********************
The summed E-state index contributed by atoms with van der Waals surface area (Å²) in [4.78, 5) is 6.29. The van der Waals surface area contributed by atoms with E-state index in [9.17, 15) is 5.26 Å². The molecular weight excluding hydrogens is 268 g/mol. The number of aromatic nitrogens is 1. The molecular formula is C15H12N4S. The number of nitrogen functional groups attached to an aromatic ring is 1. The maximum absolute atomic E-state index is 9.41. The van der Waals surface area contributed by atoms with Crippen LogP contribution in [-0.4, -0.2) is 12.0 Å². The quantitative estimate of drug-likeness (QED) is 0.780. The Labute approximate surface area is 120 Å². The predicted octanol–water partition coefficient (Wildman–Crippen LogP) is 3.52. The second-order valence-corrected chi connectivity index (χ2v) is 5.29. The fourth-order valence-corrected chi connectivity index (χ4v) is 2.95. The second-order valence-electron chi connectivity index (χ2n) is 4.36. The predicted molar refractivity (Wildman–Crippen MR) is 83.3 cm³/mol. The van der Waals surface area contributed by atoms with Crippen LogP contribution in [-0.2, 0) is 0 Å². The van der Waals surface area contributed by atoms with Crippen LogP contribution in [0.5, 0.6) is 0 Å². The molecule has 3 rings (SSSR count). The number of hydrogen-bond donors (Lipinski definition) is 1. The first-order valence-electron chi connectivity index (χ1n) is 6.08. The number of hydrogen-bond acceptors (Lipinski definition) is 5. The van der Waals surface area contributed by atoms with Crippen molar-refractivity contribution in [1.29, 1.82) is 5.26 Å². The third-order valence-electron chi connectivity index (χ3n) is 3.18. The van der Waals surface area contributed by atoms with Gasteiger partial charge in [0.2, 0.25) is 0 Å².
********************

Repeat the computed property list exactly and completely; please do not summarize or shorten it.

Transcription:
The summed E-state index contributed by atoms with van der Waals surface area (Å²) in [4.78, 5) is 6.29. The van der Waals surface area contributed by atoms with E-state index in [9.17, 15) is 5.26 Å². The molecular weight excluding hydrogens is 268 g/mol. The number of aromatic nitrogens is 1. The molecular formula is C15H12N4S. The number of nitrogen functional groups attached to an aromatic ring is 1. The maximum absolute atomic E-state index is 9.41. The van der Waals surface area contributed by atoms with Crippen LogP contribution in [-0.4, -0.2) is 12.0 Å². The quantitative estimate of drug-likeness (QED) is 0.780. The Labute approximate surface area is 120 Å². The predicted octanol–water partition coefficient (Wildman–Crippen LogP) is 3.52. The second-order valence-corrected chi connectivity index (χ2v) is 5.29. The fourth-order valence-corrected chi connectivity index (χ4v) is 2.95. The second-order valence-electron chi connectivity index (χ2n) is 4.36. The predicted molar refractivity (Wildman–Crippen MR) is 83.3 cm³/mol. The van der Waals surface area contributed by atoms with Crippen LogP contribution in [-0.2, 0) is 0 Å². The van der Waals surface area contributed by atoms with Crippen LogP contribution in [0.5, 0.6) is 0 Å². The molecule has 3 rings (SSSR count). The number of hydrogen-bond donors (Lipinski definition) is 1. The first-order valence-electron chi connectivity index (χ1n) is 6.08. The number of hydrogen-bond acceptors (Lipinski definition) is 5. The van der Waals surface area contributed by atoms with Crippen molar-refractivity contribution in [1.29, 1.82) is 5.26 Å². The third-order valence-electron chi connectivity index (χ3n) is 3.18. The van der Waals surface area contributed by atoms with Gasteiger partial charge in [0.2, 0.25) is 0 Å².